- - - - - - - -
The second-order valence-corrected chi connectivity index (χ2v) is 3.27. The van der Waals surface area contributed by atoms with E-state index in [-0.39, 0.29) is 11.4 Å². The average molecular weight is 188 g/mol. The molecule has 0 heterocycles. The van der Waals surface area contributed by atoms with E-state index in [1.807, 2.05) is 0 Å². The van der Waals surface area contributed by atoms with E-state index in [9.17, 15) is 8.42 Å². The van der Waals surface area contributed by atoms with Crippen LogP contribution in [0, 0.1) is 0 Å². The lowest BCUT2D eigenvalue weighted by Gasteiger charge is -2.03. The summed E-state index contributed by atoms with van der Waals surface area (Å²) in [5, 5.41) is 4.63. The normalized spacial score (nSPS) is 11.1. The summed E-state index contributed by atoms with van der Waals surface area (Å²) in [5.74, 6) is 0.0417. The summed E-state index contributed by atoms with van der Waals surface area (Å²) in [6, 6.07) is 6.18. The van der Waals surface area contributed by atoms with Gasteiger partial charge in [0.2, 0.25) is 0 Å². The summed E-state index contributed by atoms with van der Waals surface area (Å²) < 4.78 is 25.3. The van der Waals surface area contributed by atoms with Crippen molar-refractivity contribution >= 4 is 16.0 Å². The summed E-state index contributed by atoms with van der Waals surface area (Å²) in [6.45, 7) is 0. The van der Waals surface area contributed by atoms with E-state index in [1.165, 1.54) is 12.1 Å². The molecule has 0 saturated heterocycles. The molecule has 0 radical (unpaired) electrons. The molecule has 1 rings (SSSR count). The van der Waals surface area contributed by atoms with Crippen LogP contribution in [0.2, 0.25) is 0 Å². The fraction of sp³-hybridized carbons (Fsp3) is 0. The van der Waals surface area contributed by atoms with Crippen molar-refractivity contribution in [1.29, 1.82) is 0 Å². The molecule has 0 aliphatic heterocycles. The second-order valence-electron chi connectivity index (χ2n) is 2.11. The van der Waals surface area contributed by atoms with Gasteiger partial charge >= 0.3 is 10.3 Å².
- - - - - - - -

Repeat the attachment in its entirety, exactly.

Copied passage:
The second-order valence-corrected chi connectivity index (χ2v) is 3.27. The van der Waals surface area contributed by atoms with E-state index in [-0.39, 0.29) is 11.4 Å². The average molecular weight is 188 g/mol. The molecule has 0 heterocycles. The van der Waals surface area contributed by atoms with E-state index in [1.807, 2.05) is 0 Å². The van der Waals surface area contributed by atoms with E-state index in [9.17, 15) is 8.42 Å². The van der Waals surface area contributed by atoms with Crippen LogP contribution in [0, 0.1) is 0 Å². The lowest BCUT2D eigenvalue weighted by Gasteiger charge is -2.03. The summed E-state index contributed by atoms with van der Waals surface area (Å²) in [5, 5.41) is 4.63. The normalized spacial score (nSPS) is 11.1. The summed E-state index contributed by atoms with van der Waals surface area (Å²) in [5.74, 6) is 0.0417. The summed E-state index contributed by atoms with van der Waals surface area (Å²) in [6, 6.07) is 6.18. The van der Waals surface area contributed by atoms with Gasteiger partial charge in [0.2, 0.25) is 0 Å². The summed E-state index contributed by atoms with van der Waals surface area (Å²) < 4.78 is 25.3. The van der Waals surface area contributed by atoms with Crippen molar-refractivity contribution >= 4 is 16.0 Å². The summed E-state index contributed by atoms with van der Waals surface area (Å²) in [6.45, 7) is 0. The van der Waals surface area contributed by atoms with E-state index in [1.165, 1.54) is 12.1 Å². The molecule has 0 saturated heterocycles. The molecule has 0 radical (unpaired) electrons. The molecule has 1 rings (SSSR count). The van der Waals surface area contributed by atoms with Crippen LogP contribution in [0.2, 0.25) is 0 Å². The fraction of sp³-hybridized carbons (Fsp3) is 0. The van der Waals surface area contributed by atoms with Crippen molar-refractivity contribution in [1.29, 1.82) is 0 Å². The molecule has 0 aliphatic heterocycles. The second-order valence-electron chi connectivity index (χ2n) is 2.11. The van der Waals surface area contributed by atoms with Gasteiger partial charge >= 0.3 is 10.3 Å².